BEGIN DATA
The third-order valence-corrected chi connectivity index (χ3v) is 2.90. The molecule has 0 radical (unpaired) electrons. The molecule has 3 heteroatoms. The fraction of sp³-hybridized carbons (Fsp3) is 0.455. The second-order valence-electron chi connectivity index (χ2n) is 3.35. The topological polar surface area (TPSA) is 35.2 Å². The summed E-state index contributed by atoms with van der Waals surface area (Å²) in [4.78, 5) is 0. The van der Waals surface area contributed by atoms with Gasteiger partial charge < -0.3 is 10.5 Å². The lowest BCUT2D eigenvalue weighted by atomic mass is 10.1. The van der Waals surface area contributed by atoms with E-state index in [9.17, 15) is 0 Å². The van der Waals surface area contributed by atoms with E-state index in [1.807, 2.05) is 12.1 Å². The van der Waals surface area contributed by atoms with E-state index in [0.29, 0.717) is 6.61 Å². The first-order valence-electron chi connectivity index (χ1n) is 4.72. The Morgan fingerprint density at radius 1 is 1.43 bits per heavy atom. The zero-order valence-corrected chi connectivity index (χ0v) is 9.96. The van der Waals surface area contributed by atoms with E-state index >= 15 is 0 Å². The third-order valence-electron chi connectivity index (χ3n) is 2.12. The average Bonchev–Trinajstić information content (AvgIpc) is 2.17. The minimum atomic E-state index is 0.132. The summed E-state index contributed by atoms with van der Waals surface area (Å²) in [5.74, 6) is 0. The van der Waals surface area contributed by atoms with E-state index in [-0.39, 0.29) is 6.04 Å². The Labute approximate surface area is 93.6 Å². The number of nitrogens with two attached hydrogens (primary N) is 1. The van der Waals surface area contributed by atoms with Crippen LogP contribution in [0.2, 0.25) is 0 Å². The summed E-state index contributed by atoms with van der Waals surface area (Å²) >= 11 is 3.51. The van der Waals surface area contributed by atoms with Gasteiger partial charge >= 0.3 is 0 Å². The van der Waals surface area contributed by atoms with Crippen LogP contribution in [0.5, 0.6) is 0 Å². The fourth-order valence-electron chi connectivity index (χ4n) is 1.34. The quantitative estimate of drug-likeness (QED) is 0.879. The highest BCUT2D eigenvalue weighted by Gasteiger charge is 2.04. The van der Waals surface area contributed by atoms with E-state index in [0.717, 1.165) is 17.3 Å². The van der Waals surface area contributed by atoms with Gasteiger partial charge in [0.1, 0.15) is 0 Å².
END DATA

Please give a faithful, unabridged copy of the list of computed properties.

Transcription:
The third-order valence-corrected chi connectivity index (χ3v) is 2.90. The molecule has 0 radical (unpaired) electrons. The molecule has 3 heteroatoms. The fraction of sp³-hybridized carbons (Fsp3) is 0.455. The second-order valence-electron chi connectivity index (χ2n) is 3.35. The topological polar surface area (TPSA) is 35.2 Å². The summed E-state index contributed by atoms with van der Waals surface area (Å²) in [4.78, 5) is 0. The van der Waals surface area contributed by atoms with Gasteiger partial charge < -0.3 is 10.5 Å². The lowest BCUT2D eigenvalue weighted by atomic mass is 10.1. The van der Waals surface area contributed by atoms with E-state index in [9.17, 15) is 0 Å². The van der Waals surface area contributed by atoms with E-state index in [1.807, 2.05) is 12.1 Å². The van der Waals surface area contributed by atoms with E-state index in [0.29, 0.717) is 6.61 Å². The first-order valence-electron chi connectivity index (χ1n) is 4.72. The Morgan fingerprint density at radius 1 is 1.43 bits per heavy atom. The zero-order valence-corrected chi connectivity index (χ0v) is 9.96. The van der Waals surface area contributed by atoms with E-state index >= 15 is 0 Å². The third-order valence-electron chi connectivity index (χ3n) is 2.12. The average Bonchev–Trinajstić information content (AvgIpc) is 2.17. The minimum atomic E-state index is 0.132. The summed E-state index contributed by atoms with van der Waals surface area (Å²) in [5.74, 6) is 0. The van der Waals surface area contributed by atoms with E-state index in [-0.39, 0.29) is 6.04 Å². The Labute approximate surface area is 93.6 Å². The number of nitrogens with two attached hydrogens (primary N) is 1. The van der Waals surface area contributed by atoms with Crippen LogP contribution in [0.2, 0.25) is 0 Å². The summed E-state index contributed by atoms with van der Waals surface area (Å²) >= 11 is 3.51. The van der Waals surface area contributed by atoms with Gasteiger partial charge >= 0.3 is 0 Å². The van der Waals surface area contributed by atoms with Crippen LogP contribution in [0.5, 0.6) is 0 Å². The fourth-order valence-electron chi connectivity index (χ4n) is 1.34. The quantitative estimate of drug-likeness (QED) is 0.879. The highest BCUT2D eigenvalue weighted by Gasteiger charge is 2.04. The van der Waals surface area contributed by atoms with E-state index in [0.717, 1.165) is 17.3 Å². The van der Waals surface area contributed by atoms with Gasteiger partial charge in [0.1, 0.15) is 0 Å².